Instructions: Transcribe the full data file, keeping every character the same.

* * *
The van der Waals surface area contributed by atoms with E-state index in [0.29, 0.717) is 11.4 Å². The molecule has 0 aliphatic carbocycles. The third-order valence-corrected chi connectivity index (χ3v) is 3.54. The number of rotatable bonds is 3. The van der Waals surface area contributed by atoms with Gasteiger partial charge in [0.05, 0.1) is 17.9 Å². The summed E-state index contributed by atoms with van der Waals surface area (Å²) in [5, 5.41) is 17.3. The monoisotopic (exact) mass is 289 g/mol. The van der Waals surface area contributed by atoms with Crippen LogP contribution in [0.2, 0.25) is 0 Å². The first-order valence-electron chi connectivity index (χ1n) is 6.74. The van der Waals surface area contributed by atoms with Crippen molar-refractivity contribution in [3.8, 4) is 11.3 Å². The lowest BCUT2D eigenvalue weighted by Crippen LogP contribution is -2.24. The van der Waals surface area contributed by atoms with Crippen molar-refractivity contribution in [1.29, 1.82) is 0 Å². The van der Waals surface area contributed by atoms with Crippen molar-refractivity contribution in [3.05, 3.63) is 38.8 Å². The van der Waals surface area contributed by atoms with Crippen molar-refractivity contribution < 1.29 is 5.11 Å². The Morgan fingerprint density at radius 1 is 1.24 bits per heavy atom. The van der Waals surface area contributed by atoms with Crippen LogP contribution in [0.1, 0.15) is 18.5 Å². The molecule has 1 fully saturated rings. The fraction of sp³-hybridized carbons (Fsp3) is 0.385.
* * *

The van der Waals surface area contributed by atoms with E-state index in [0.29, 0.717) is 11.4 Å². The molecule has 0 aliphatic carbocycles. The third-order valence-corrected chi connectivity index (χ3v) is 3.54. The number of rotatable bonds is 3. The van der Waals surface area contributed by atoms with Gasteiger partial charge in [0.05, 0.1) is 17.9 Å². The summed E-state index contributed by atoms with van der Waals surface area (Å²) in [5, 5.41) is 17.3. The monoisotopic (exact) mass is 289 g/mol. The van der Waals surface area contributed by atoms with Crippen LogP contribution in [0.2, 0.25) is 0 Å². The first-order valence-electron chi connectivity index (χ1n) is 6.74. The van der Waals surface area contributed by atoms with Crippen molar-refractivity contribution in [3.8, 4) is 11.3 Å². The lowest BCUT2D eigenvalue weighted by Crippen LogP contribution is -2.24. The van der Waals surface area contributed by atoms with Crippen molar-refractivity contribution in [1.29, 1.82) is 0 Å². The van der Waals surface area contributed by atoms with Crippen molar-refractivity contribution in [3.05, 3.63) is 38.8 Å². The van der Waals surface area contributed by atoms with Crippen molar-refractivity contribution < 1.29 is 5.11 Å². The Morgan fingerprint density at radius 1 is 1.24 bits per heavy atom. The van der Waals surface area contributed by atoms with Crippen LogP contribution in [0.1, 0.15) is 18.5 Å². The molecule has 1 fully saturated rings. The fraction of sp³-hybridized carbons (Fsp3) is 0.385.